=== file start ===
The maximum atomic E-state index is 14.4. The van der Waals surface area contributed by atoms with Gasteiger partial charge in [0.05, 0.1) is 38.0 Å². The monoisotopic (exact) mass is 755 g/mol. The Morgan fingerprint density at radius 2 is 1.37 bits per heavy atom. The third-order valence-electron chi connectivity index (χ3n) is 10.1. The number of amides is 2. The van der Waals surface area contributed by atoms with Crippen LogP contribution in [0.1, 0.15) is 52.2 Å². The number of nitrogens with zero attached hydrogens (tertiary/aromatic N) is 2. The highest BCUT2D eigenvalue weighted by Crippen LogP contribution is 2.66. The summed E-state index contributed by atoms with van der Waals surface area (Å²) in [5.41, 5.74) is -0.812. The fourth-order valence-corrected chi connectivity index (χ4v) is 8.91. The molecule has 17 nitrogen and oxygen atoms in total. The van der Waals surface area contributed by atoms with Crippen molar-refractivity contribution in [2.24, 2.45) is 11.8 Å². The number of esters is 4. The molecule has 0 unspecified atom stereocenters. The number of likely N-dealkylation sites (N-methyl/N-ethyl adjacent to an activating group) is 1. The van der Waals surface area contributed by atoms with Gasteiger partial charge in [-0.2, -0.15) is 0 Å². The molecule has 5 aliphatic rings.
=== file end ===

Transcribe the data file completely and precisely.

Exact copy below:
The maximum atomic E-state index is 14.4. The van der Waals surface area contributed by atoms with Gasteiger partial charge in [0.05, 0.1) is 38.0 Å². The monoisotopic (exact) mass is 755 g/mol. The Morgan fingerprint density at radius 2 is 1.37 bits per heavy atom. The third-order valence-electron chi connectivity index (χ3n) is 10.1. The number of amides is 2. The van der Waals surface area contributed by atoms with Crippen LogP contribution in [0.1, 0.15) is 52.2 Å². The number of nitrogens with zero attached hydrogens (tertiary/aromatic N) is 2. The highest BCUT2D eigenvalue weighted by Crippen LogP contribution is 2.66. The summed E-state index contributed by atoms with van der Waals surface area (Å²) in [5.41, 5.74) is -0.812. The fourth-order valence-corrected chi connectivity index (χ4v) is 8.91. The molecule has 17 nitrogen and oxygen atoms in total. The van der Waals surface area contributed by atoms with Crippen molar-refractivity contribution in [2.24, 2.45) is 11.8 Å². The number of esters is 4. The molecule has 0 unspecified atom stereocenters. The number of likely N-dealkylation sites (N-methyl/N-ethyl adjacent to an activating group) is 1. The van der Waals surface area contributed by atoms with Gasteiger partial charge in [-0.2, -0.15) is 0 Å². The molecule has 5 aliphatic rings.